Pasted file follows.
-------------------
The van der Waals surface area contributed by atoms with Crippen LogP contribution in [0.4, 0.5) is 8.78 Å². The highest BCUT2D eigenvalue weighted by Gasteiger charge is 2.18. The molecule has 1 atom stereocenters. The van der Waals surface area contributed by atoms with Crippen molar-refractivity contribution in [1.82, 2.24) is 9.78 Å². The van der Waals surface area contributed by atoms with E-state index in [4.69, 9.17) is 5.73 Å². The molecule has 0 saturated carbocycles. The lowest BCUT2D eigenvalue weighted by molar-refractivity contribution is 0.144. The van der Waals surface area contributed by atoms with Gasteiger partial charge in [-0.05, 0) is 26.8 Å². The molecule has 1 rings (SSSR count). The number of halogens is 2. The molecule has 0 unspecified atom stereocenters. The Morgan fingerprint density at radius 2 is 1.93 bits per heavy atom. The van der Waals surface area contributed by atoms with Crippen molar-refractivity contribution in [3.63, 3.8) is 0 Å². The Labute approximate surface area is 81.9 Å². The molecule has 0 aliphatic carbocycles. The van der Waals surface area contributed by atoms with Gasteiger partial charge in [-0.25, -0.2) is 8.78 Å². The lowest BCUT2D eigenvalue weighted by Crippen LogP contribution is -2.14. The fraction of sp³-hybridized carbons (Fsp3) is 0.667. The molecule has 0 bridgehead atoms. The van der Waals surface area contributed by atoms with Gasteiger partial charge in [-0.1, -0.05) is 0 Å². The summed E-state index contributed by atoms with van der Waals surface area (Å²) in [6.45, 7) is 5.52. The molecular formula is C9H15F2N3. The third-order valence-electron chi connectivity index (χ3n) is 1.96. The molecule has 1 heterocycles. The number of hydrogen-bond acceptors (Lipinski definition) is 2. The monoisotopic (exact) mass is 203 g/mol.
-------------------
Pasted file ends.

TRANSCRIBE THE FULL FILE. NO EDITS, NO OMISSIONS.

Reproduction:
The van der Waals surface area contributed by atoms with Crippen LogP contribution in [0.4, 0.5) is 8.78 Å². The highest BCUT2D eigenvalue weighted by Gasteiger charge is 2.18. The molecule has 1 atom stereocenters. The van der Waals surface area contributed by atoms with Crippen molar-refractivity contribution in [1.82, 2.24) is 9.78 Å². The van der Waals surface area contributed by atoms with E-state index in [4.69, 9.17) is 5.73 Å². The molecule has 0 saturated carbocycles. The lowest BCUT2D eigenvalue weighted by molar-refractivity contribution is 0.144. The van der Waals surface area contributed by atoms with Gasteiger partial charge in [-0.05, 0) is 26.8 Å². The molecule has 1 rings (SSSR count). The number of halogens is 2. The molecule has 0 unspecified atom stereocenters. The Morgan fingerprint density at radius 2 is 1.93 bits per heavy atom. The van der Waals surface area contributed by atoms with Crippen molar-refractivity contribution in [3.63, 3.8) is 0 Å². The Labute approximate surface area is 81.9 Å². The molecule has 0 aliphatic carbocycles. The van der Waals surface area contributed by atoms with Gasteiger partial charge in [-0.25, -0.2) is 8.78 Å². The lowest BCUT2D eigenvalue weighted by Crippen LogP contribution is -2.14. The fraction of sp³-hybridized carbons (Fsp3) is 0.667. The molecule has 0 bridgehead atoms. The van der Waals surface area contributed by atoms with Gasteiger partial charge in [-0.1, -0.05) is 0 Å². The summed E-state index contributed by atoms with van der Waals surface area (Å²) in [6.45, 7) is 5.52. The molecular formula is C9H15F2N3. The third-order valence-electron chi connectivity index (χ3n) is 1.96. The molecule has 1 heterocycles. The number of hydrogen-bond acceptors (Lipinski definition) is 2. The monoisotopic (exact) mass is 203 g/mol.